Academic journal article Journal of Biblical Literature

The Poetics of Adam: The Creation of Ha'adam in the Image of 'Elohîm

Academic journal article Journal of Biblical Literature

The Poetics of Adam: The Creation of Ha'adam in the Image of 'Elohîm

Article excerpt

(ProQuest: ... denotes formulae omitted.)

I. The Status Quaestionis

Karl Barth pushed the discussion of the imago Dei in a new direction when he suggested that the divine plural in Gen 1:26 and the creation of ... as male and female in Gen 1:27 indicated that the very relationality of human beings constituted the divine image.1 His position has met with both enthusiasm and skepticism. While it emphasizes the profound social, sexual, and relational nature of human beings-realities highlighted by the recent emergence of the social sciences- some have questioned whether this "truth" came out of the text of Genesis or was being read into it. Was Barth importing his own theological concerns and the spirit of his age into his interpretation? Scholars have noted the philosophical influence of Martin Buber's I and Thou in Barth's thought on the imago Dei.2 Likewise, connections between Freudian psychology (with its emphasis on human sexuality) and Barth's anthropology as derived from his exegesis of Gen 1:27 have been noted.3 In Barth's own words: "we cannot say man without having to say male or female and also male and female. Man exists in this differentiation, in this duality."4 Even though the theological and philosophical underpinnings of Barth's exegesis were called into question, his dialectical model would prove to be the most influential interpretation of the imago Dei for almost half a century, and its influence can still be seen today in the work of a number of exegetes.5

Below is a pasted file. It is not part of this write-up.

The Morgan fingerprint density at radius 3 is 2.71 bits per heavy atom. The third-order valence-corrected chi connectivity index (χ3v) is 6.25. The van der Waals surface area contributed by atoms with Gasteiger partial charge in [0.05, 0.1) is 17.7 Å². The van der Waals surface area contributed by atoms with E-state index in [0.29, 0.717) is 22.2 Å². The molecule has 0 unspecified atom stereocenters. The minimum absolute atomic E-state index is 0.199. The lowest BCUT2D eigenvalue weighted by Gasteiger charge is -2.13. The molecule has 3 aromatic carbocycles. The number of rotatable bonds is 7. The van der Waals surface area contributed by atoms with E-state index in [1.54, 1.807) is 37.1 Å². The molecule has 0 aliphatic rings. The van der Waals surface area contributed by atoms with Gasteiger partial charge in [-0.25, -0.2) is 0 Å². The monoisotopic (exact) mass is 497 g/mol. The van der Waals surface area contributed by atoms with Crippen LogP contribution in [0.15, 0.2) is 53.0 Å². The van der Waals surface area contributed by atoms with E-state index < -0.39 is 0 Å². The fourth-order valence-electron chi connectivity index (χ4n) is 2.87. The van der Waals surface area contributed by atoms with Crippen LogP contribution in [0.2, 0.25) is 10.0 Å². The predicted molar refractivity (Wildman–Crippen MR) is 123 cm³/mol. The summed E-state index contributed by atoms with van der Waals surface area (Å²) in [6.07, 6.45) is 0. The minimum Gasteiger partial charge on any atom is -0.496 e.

A second major movement in the interpretation of the imago Dei may be found in the work of James Barr.6 Perhaps Barr's chief contribution was in shifting the focus of the discussion of the imago Dei onto the role of the Priestly writer. Barr insists that the concept of the image of God must be understood in the literary context of the Priestly source in which it is found.7 But Barr's way proves to be principally a via negativa. His insistence on the single context of the P source is a negation of interpretations such as Barth's that go beyond this narrow historical-literary focus. But, if he plays a key role in critiquing Barth for allowing an undue influence of systematic theology on biblical exegesis, he does not construct a new hypothesis to hold the day. Rather, his answer to the question of the nature of the imago Dei is that "there is no answer to be found."8While there is perhaps an apophatic truth and beauty to such a response, Barr has not discouraged a new generation of scholars in the past forty years from seeking that elusive answer.9

Two developments of Barth's dialectical understanding of the image of God worth noting are found in the works of Claus Westermann and Phyllis Trible. In them one can note something of the daring of Barth tempered by the caution of Barr. Westermann follows Barth in stressing the relational nature of human beings in God's image. What he adds to the discussion of Gen 1:26-28 is an emphasis on event rather than definition. That is to say that, according to Westermann, the text does not attempt to define for us in what the image of God might consist (evidence perhaps of Barr's agnostic influence), but rather describes the action of God's creation of ... as being in his image.10 Trible highlights the sexual differentiation of the dialectical understanding by stating that "'male and female' is the vehicle of a metaphor whose tenor is 'the image of God.'"11 By employing the language of metaphor, she, like Barr, avoids any definition of the image of God. But, like Barth, she sees a connection or association between the image of God and humankind as male and female. In human sexuality she sees not a description but a clue to perceiving divine transcendence. In her own words: "To describe male and female, then, is to perceive the image of God."12

One of the most thorough critiques of the Barthian position (including Trible's and to a lesser extent Westermann's variations on it) was made by Phyllis Bird in her very influential article "'Male and Female He Created Them': Gen. …

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